Spot the Arab #spotthearab

A few months ago, my daughters and I visited an art gallery that had an exhibit titled “Spot the Arab.” This exhibit had quite a few gorgeous –nay, exquisite—photographs of people who live in or are from Arab countries. Most important was the “selfie stand.” The artist was a photographer who visited Israel and Palestine to take a collection of breath-taking desert landscape photographs. The selfie stand had huge backdrops of these landscapes, plus a selection of Arab headgear for visitors to wear and take selfies, with the further invitation to share the selfies with the hashtag #spotthearab. In addition to baring the beauty of the landscapes and artistry of the Arabian portrait photography, the selfie stand was intended to help dissuade anti-Arab sentiment.


My daughters happily allowed me to dress them in a variety of scarves, often with help from the photographer as I wasn’t familiar with the ways in which the fabrics needed to be placed and wrapped in order to stay put. We took dozens of photos—I felt a little selfish with the amount of time we were taking—yet there were but a handful of others in the gallery at that moment, none of whom paused for more than a breath at the selfies stand.


My daughters looked gorgeous. As always.


“Why do they wear these, mummy?” they asked.


“Because these scarves are beautiful!” I said. I was being honest, as well as hiding my own ignorance. I knew different style scarves were used by different religious groups, but I did not know which ones were reflective of which religion.


“You’re a good mum,” said the artist. He said it several times to me, but I was speechless. Isn’t this what good parents do? Especially Mormon parents? Teach children to love and respect other cultures and religions?  I just smiled back. I was sincerely enjoying myself!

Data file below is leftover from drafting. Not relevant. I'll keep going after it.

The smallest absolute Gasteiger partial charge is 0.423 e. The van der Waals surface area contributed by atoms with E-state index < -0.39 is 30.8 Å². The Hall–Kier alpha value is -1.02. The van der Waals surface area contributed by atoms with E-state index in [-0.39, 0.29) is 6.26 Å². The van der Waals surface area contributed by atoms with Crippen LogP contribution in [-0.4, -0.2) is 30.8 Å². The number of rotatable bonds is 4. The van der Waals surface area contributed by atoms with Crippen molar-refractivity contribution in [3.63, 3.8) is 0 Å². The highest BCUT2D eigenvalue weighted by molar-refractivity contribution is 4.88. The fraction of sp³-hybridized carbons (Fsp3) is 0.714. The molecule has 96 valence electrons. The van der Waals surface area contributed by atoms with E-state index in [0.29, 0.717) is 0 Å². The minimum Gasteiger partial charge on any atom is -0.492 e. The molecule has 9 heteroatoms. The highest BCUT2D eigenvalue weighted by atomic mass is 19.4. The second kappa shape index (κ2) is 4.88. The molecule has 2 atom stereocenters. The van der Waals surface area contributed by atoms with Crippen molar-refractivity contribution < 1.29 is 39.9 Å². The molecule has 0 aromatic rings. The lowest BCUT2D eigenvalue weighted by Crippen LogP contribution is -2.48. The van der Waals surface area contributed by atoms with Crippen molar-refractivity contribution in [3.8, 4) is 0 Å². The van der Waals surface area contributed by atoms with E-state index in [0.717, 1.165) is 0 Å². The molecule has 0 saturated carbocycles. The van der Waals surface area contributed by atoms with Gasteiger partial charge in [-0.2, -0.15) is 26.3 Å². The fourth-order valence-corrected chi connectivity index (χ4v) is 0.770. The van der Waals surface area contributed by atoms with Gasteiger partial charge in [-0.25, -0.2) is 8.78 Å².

After the exhibit, I learned that less than 10% of the participants who took selfies shared them on social media. That means that less than 10% of those who took photos were comfortable in sharing them. More alarming were the comments I had from friends on my own social media pages. “Have you changed your religion?” asked one. “WHY are they dressed like that?” wrote another, as if mocking was more acceptable than enjoying the cultural experience. I responded with “Why not?”


To be fair, the “likes” I had outnumbered the questioning, negative-feel responses. But the negative responses still surprised me. They were reflective of the moral judgements they made of me as a parent, as well as judging my daughters for looking so happy to be wrapped in gorgeous scarves. As if this was not okay! At the end of the day, we placed the scarves back in the share baskets, and we left the exhibit the same people we were before, during and after the photo shoot.




I was different after I shared the images on social media. I was made more aware of the biases held against those who dress differently. I was made more aware of religious biases of those who I thought were Christian and Mormon, and therefore, loving and tolerant. That part stung. And hurt.


I was also made more aware of my own biases and snap judgments that I sometimes can make on social media, and I determined to become better, kinder, more tolerant and loving. But mostly, I was glad to protect my children from such divisive thoughts and intolerant convictions—at least for the moment—as they remained blissfully unaware that others were judging the way in which I was teaching them tolerance.


So what about you, dear readers? Can you spot the Arab? And if you can, what are your presumptions?


Spunky lives in Queensland, Australia. She loves travel and aims to visit as many church branches and wards in the world as possible.

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4 Responses

  1. jpv says:

    I love that you did this and would encourage my daughters to do the same.

    However, in sure many that didn’t are scared of being accused of cultural appropriation.

  2. jks says:

    I’m so sorry you had negative comments! That is so disheartening. I think I might wonder if it is disrespectful since I understand that for some people it is a religious commitment to wear a scarf. That might make me think twice. I would worry about getting judged about lice transfer. But it is a good way to step in someone’s shoes and bring unity.

    • Spunky says:

      I didn’t even think about lice!

      Since the artist practised Islam, and showed us how to properly use the scarves, I wasn’t worried about cultural appropriation.

      Thank you for your comment!

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